homepage logo

Museum director wraps up 2009 Lecture Series with ‘Seashells of the Islands’

By Staff | Apr 23, 2009

On Wednesday, May 6 beginning at 2 p.m., Dr. Jos H. Leal will wrap up the Museum’s 2009 Lecture Series with a new program entitled “Seashells of Sanibel and Captiva Islands Updated.” The program is free with museum admission and will be held at The Bailey-Matthews Museum, located at 3075 Sanibel-Captiva Road, in the auditorium.

Dr. Leal will discuss the biodiversity and living habits of mollusks, how this is changing, how it impacts residents and visitors to the island as well as how the Museum captures, records, and communicates important scientific information.

“The 2008-09 winter shelling season has been one of the most productive seasons in the last ten years,” said Dr. Leal. “The winter storms brought in large quantities of shells as well as rare species such as a queen helmet and intermediate cyphoma.”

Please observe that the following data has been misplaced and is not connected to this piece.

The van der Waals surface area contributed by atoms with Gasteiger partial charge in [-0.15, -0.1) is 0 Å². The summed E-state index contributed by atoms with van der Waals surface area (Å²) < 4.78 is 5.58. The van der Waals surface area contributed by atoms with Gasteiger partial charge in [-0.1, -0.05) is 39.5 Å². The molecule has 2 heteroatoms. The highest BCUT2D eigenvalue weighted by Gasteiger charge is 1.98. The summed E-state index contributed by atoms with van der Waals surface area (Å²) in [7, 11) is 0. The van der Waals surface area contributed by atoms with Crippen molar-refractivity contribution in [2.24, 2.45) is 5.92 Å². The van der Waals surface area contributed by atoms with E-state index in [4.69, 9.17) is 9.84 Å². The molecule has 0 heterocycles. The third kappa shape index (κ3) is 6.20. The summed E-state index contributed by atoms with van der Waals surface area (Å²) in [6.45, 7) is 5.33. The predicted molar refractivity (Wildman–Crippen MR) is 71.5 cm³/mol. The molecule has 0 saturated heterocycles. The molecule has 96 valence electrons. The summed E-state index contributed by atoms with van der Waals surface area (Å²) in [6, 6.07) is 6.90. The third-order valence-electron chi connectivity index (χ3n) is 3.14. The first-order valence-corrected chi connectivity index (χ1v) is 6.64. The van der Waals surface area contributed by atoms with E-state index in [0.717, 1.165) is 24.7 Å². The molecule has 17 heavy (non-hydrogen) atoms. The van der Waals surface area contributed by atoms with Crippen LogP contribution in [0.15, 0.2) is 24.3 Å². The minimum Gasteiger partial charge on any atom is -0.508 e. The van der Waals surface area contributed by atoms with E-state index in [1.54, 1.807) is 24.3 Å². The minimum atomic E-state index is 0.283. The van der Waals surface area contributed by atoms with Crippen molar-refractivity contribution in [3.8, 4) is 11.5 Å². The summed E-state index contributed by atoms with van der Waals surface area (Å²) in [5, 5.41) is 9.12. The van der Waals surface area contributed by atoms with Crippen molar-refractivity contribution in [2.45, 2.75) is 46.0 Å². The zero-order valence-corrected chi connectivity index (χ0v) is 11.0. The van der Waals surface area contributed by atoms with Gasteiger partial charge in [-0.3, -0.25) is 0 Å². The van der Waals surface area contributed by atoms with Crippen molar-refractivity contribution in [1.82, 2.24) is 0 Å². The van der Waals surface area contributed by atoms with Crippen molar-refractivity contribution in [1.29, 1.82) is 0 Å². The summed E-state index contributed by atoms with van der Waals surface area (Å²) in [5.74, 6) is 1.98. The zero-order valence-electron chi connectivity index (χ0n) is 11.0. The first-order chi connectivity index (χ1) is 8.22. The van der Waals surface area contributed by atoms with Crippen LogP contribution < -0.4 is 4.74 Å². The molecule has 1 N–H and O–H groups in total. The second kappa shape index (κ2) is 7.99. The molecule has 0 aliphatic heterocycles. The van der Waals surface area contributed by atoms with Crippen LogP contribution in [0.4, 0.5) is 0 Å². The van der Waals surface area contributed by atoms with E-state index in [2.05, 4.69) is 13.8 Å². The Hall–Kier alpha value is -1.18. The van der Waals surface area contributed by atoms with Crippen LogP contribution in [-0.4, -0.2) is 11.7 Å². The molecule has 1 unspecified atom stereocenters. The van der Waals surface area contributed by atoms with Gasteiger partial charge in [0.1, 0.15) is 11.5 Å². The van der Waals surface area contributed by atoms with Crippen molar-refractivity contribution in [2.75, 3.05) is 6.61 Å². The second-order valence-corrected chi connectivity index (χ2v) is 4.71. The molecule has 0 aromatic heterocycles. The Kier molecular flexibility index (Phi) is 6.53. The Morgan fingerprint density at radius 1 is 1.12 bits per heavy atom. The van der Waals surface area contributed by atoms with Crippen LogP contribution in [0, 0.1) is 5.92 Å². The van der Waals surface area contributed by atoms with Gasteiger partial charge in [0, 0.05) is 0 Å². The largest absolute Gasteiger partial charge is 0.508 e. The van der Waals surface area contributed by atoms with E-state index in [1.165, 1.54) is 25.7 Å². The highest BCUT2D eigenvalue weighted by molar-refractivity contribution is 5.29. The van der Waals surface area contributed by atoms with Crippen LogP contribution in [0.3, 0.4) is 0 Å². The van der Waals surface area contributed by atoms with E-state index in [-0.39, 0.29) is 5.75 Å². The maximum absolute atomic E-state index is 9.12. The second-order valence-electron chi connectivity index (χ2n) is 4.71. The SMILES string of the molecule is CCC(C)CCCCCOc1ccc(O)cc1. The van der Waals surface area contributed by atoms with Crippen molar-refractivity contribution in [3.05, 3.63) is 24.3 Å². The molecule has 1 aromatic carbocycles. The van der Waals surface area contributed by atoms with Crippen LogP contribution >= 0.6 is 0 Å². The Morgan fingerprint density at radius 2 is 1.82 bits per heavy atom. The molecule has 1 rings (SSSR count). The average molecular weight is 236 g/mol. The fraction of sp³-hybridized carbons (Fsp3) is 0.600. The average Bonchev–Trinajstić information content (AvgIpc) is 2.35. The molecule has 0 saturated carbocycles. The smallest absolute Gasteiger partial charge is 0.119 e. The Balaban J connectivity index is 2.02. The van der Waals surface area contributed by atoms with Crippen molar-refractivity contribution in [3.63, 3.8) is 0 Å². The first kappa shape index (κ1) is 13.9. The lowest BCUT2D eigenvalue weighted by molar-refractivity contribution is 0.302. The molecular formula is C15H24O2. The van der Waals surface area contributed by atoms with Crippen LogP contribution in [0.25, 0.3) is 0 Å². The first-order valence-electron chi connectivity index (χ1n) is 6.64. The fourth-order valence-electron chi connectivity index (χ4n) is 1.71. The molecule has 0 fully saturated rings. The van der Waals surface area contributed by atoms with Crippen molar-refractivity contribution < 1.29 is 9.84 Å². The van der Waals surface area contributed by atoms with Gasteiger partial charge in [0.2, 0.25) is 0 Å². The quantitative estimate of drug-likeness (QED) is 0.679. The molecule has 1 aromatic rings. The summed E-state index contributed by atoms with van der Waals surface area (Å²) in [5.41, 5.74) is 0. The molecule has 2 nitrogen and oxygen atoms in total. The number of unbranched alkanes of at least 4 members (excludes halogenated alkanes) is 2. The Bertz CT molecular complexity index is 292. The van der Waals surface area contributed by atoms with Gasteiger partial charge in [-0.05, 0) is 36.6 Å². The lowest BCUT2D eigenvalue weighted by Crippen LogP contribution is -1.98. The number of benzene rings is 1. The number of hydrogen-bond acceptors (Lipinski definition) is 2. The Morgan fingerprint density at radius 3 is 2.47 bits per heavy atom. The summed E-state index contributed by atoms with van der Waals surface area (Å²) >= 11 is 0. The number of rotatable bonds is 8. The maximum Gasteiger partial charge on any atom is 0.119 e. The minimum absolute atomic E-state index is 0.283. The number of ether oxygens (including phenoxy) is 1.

Every local species is photographed by Dr. Leal and added to the Museum’s Web site – http://shellmuseum.org/shells.cfm – in the electronic Southwest Florida Shell Guide.

“Shell collectors bring their discoveries to the Museum for assistance with identification or confirmation of suspected identification. The Museum is an important repository for data that may have significant research relevance in the future,” Dr. Leal added. “We are constantly adding images to the guide.”

Recently, photographs of egg cases and live mollusks have been a focus of Dr. Leal’s work. This is the most comprehensive and up-to-date resource available to shell collectors serious about not just identifying specimens found but learning about their size, distribution and habits. Dr. Leal also will discuss the process used to capture, record and load data for inclusion on the Museum’s Web site.

The Bailey-Matthews Shell Museum is a non-profit organization. Its mission is “to provide shell, mollusk and shell-makers education, through exhibits, library services and publications; to further the awareness of the natural environment; and to promote collection-based shell and mollusk research with an emphasis on Southwest Florida and the Gulf of Mexico.”